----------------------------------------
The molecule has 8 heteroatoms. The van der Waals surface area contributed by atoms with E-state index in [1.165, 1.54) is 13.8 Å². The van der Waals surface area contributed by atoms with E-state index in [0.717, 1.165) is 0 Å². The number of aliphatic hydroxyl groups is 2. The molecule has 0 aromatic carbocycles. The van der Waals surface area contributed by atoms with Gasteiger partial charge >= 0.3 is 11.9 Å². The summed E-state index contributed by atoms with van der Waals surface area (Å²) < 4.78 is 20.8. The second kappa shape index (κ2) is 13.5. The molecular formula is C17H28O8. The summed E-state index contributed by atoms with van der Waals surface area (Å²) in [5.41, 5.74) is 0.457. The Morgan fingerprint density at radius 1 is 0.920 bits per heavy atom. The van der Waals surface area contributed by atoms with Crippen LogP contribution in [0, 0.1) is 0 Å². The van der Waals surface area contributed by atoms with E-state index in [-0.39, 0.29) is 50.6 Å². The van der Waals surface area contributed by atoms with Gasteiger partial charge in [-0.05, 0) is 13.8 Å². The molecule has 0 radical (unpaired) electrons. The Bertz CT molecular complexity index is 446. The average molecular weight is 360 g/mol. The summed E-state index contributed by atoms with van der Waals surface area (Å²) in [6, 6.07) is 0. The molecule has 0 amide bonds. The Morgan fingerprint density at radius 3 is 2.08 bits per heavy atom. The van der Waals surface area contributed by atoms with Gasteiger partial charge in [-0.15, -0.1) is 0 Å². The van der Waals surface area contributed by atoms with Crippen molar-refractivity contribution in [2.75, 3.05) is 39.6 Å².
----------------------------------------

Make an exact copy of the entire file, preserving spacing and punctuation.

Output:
The molecule has 8 heteroatoms. The van der Waals surface area contributed by atoms with E-state index in [1.165, 1.54) is 13.8 Å². The van der Waals surface area contributed by atoms with E-state index in [0.717, 1.165) is 0 Å². The number of aliphatic hydroxyl groups is 2. The molecule has 0 aromatic carbocycles. The van der Waals surface area contributed by atoms with Gasteiger partial charge >= 0.3 is 11.9 Å². The summed E-state index contributed by atoms with van der Waals surface area (Å²) < 4.78 is 20.8. The second kappa shape index (κ2) is 13.5. The molecular formula is C17H28O8. The summed E-state index contributed by atoms with van der Waals surface area (Å²) in [5.41, 5.74) is 0.457. The Morgan fingerprint density at radius 1 is 0.920 bits per heavy atom. The van der Waals surface area contributed by atoms with Crippen LogP contribution in [0, 0.1) is 0 Å². The van der Waals surface area contributed by atoms with E-state index in [-0.39, 0.29) is 50.6 Å². The van der Waals surface area contributed by atoms with Gasteiger partial charge in [-0.05, 0) is 13.8 Å². The molecule has 0 radical (unpaired) electrons. The Bertz CT molecular complexity index is 446. The average molecular weight is 360 g/mol. The summed E-state index contributed by atoms with van der Waals surface area (Å²) in [6, 6.07) is 0. The molecule has 0 amide bonds. The Morgan fingerprint density at radius 3 is 2.08 bits per heavy atom. The van der Waals surface area contributed by atoms with Gasteiger partial charge in [-0.15, -0.1) is 0 Å². The van der Waals surface area contributed by atoms with Crippen molar-refractivity contribution in [2.75, 3.05) is 39.6 Å².